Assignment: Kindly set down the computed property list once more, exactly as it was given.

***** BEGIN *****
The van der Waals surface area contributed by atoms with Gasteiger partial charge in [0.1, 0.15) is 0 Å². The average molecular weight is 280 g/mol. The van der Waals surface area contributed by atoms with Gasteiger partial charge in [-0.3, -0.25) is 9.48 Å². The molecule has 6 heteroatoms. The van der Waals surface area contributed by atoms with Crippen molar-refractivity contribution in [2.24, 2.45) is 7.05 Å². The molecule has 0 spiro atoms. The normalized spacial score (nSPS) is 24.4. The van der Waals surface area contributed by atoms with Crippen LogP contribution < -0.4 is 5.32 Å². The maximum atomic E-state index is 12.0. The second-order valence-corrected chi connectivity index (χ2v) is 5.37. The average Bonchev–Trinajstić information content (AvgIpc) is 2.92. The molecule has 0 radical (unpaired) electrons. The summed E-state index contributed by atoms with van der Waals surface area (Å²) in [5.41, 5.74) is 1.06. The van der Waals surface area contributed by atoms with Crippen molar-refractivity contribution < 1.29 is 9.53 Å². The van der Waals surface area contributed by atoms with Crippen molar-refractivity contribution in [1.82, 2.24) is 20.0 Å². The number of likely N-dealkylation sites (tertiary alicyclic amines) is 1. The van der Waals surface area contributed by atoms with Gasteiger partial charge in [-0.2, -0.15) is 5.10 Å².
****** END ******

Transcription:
The van der Waals surface area contributed by atoms with Gasteiger partial charge in [0.1, 0.15) is 0 Å². The average molecular weight is 280 g/mol. The van der Waals surface area contributed by atoms with Gasteiger partial charge in [-0.3, -0.25) is 9.48 Å². The molecule has 6 heteroatoms. The van der Waals surface area contributed by atoms with Crippen molar-refractivity contribution in [2.24, 2.45) is 7.05 Å². The molecule has 0 spiro atoms. The normalized spacial score (nSPS) is 24.4. The van der Waals surface area contributed by atoms with Crippen LogP contribution < -0.4 is 5.32 Å². The maximum atomic E-state index is 12.0. The second-order valence-corrected chi connectivity index (χ2v) is 5.37. The average Bonchev–Trinajstić information content (AvgIpc) is 2.92. The molecule has 0 radical (unpaired) electrons. The summed E-state index contributed by atoms with van der Waals surface area (Å²) in [5.41, 5.74) is 1.06. The van der Waals surface area contributed by atoms with Crippen molar-refractivity contribution < 1.29 is 9.53 Å². The van der Waals surface area contributed by atoms with Crippen molar-refractivity contribution in [1.82, 2.24) is 20.0 Å². The number of likely N-dealkylation sites (tertiary alicyclic amines) is 1. The van der Waals surface area contributed by atoms with Gasteiger partial charge in [-0.2, -0.15) is 5.10 Å².